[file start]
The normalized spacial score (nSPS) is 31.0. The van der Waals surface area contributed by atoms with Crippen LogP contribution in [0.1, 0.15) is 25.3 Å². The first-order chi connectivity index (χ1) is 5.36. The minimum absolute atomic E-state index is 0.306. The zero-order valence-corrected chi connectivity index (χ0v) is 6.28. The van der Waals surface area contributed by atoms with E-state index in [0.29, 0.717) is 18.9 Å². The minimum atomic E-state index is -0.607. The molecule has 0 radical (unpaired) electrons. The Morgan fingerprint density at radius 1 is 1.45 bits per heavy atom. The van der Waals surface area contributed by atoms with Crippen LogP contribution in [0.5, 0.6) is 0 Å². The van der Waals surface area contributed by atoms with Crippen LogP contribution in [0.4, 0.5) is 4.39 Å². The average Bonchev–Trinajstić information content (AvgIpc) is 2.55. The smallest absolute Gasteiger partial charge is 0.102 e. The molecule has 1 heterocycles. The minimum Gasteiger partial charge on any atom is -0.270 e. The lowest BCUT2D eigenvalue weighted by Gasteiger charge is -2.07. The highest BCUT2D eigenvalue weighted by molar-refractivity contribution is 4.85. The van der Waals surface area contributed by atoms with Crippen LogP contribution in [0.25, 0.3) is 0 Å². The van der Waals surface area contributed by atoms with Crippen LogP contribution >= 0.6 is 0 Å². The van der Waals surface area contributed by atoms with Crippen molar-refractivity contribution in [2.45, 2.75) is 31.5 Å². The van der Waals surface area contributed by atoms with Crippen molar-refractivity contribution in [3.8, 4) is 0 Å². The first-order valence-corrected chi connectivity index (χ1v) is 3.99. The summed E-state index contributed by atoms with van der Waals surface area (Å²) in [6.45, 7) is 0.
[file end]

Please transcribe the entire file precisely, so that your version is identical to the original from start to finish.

The normalized spacial score (nSPS) is 31.0. The van der Waals surface area contributed by atoms with Crippen LogP contribution in [0.1, 0.15) is 25.3 Å². The first-order chi connectivity index (χ1) is 5.36. The minimum absolute atomic E-state index is 0.306. The zero-order valence-corrected chi connectivity index (χ0v) is 6.28. The van der Waals surface area contributed by atoms with E-state index in [0.29, 0.717) is 18.9 Å². The minimum atomic E-state index is -0.607. The molecule has 0 radical (unpaired) electrons. The Morgan fingerprint density at radius 1 is 1.45 bits per heavy atom. The van der Waals surface area contributed by atoms with Crippen LogP contribution in [0.5, 0.6) is 0 Å². The van der Waals surface area contributed by atoms with Crippen LogP contribution in [0.4, 0.5) is 4.39 Å². The average Bonchev–Trinajstić information content (AvgIpc) is 2.55. The smallest absolute Gasteiger partial charge is 0.102 e. The molecule has 1 heterocycles. The minimum Gasteiger partial charge on any atom is -0.270 e. The lowest BCUT2D eigenvalue weighted by Gasteiger charge is -2.07. The highest BCUT2D eigenvalue weighted by molar-refractivity contribution is 4.85. The van der Waals surface area contributed by atoms with Crippen LogP contribution in [0.25, 0.3) is 0 Å². The van der Waals surface area contributed by atoms with Crippen LogP contribution >= 0.6 is 0 Å². The van der Waals surface area contributed by atoms with Crippen molar-refractivity contribution in [2.45, 2.75) is 31.5 Å². The van der Waals surface area contributed by atoms with Crippen molar-refractivity contribution in [3.8, 4) is 0 Å². The first-order valence-corrected chi connectivity index (χ1v) is 3.99. The summed E-state index contributed by atoms with van der Waals surface area (Å²) in [6.45, 7) is 0.